TED President Raafat Kamal sees 'One Vision' as a prime example of how to bring communities together to work for a common goalTED President Raafat Kamal sees One Vision as a prime example of how to bring communities together to work for a common goal.The current pandemic really tested the group's ability to cope with a crisis while working together for the common good. Faith, political and other differences were put aside, and the team were soon running a slick operation based at Stanborough Park church.

The church has long been part of the community but with the doors shut for worship and regular weekday activities, the main halls and kitchens were taken over by ‘One Vision’ for storing, providing and distributing groceries and meals. By the end of April, it was designated as an official Hub and given the task of meeting the needs of residents in the northern half of the town by the local council.

With grants from the council, financial aid also came from the Adventist church, Hertfordshire County Council, the local synagogue, and the Rotary Club. Generous donations of groceries also came from members of the public. Hot meals have been provided free by the local gurdwara and an Indian restaurant in addition to those being cooked in the church kitchens.

Sandwich meals and fruit are also provided and distributed with parcels of groceries for those unable to leave their homes or are experiencing financial difficulties. This is in addition to supporting those children who would normally benefit from free school meals. The local Mayor has been actively involved as has the town's Member of Parliament, who has been out distributing meals every Saturday afternoon.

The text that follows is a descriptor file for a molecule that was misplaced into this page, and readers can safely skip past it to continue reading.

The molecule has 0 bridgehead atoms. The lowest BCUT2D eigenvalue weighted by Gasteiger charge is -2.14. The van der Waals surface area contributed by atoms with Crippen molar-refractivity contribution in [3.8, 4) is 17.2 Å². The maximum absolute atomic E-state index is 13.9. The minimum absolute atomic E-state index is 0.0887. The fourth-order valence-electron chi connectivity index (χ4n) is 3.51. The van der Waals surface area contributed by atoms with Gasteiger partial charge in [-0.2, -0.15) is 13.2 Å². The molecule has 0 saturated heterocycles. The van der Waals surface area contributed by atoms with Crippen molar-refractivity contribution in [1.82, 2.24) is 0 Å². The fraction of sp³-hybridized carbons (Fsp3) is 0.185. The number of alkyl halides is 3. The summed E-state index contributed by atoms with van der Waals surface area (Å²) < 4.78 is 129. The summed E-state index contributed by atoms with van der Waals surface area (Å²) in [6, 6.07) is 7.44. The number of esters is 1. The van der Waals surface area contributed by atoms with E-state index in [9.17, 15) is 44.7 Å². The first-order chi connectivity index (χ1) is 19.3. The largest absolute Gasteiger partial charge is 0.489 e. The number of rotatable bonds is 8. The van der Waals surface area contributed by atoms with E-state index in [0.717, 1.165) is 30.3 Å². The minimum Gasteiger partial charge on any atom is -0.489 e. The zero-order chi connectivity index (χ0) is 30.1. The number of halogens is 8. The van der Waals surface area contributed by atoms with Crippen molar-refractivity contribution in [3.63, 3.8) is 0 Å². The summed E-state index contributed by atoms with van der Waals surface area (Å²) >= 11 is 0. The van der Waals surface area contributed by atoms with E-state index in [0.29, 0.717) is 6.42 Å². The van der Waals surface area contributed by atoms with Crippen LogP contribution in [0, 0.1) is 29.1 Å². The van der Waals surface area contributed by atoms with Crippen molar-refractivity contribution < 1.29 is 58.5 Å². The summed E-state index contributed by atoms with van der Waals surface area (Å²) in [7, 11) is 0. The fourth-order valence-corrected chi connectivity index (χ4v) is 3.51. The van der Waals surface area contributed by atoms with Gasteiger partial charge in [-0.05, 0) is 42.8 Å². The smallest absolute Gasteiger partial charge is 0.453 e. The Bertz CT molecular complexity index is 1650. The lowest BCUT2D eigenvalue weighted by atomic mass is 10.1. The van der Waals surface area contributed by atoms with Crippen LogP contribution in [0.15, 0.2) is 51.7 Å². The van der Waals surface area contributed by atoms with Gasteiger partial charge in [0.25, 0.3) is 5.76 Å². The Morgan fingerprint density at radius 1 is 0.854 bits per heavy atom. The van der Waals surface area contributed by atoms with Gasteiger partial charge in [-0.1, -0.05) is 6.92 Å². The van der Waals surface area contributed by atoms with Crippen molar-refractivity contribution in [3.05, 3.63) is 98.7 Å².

‘One Vision’ has also been able to provide items of personal protection equipment made by a secondary school. With churches closed, it additionally provided an Easter street service conducted by an Adventist minister.

Current situation

one vision food distributionKanagaraj states, “currently we are serving more than 3,000 hot meals a week and providing 800 grocery food parcels to the vulnerable. Also, we are working with 18 schools in Watford and taking care of the school children who are not entitled for school meals and helping with essential goods for the families. In partnership with the British Union Conference Convalescence and Restoration project over the past 5 weeks, we have been delivering 180 meals daily to Willesden Green and Hanwell churches.”

But the project does not stop there as in the next week the team are launching a ‘One Vision’ mental health platform, which will reach different communities.

Find out more

Listen in as Harjit Singh, chairman of the Watford Interfaith Association, talks with ‘One Vision’ and various community leaders including Raafat Kamal, Trans-European Division president, and Sharon Platt-McDonald, BUC Health Ministries director.


tedNEWS Staff: Victor Hulbert, editor; Deana Stojković, associate editor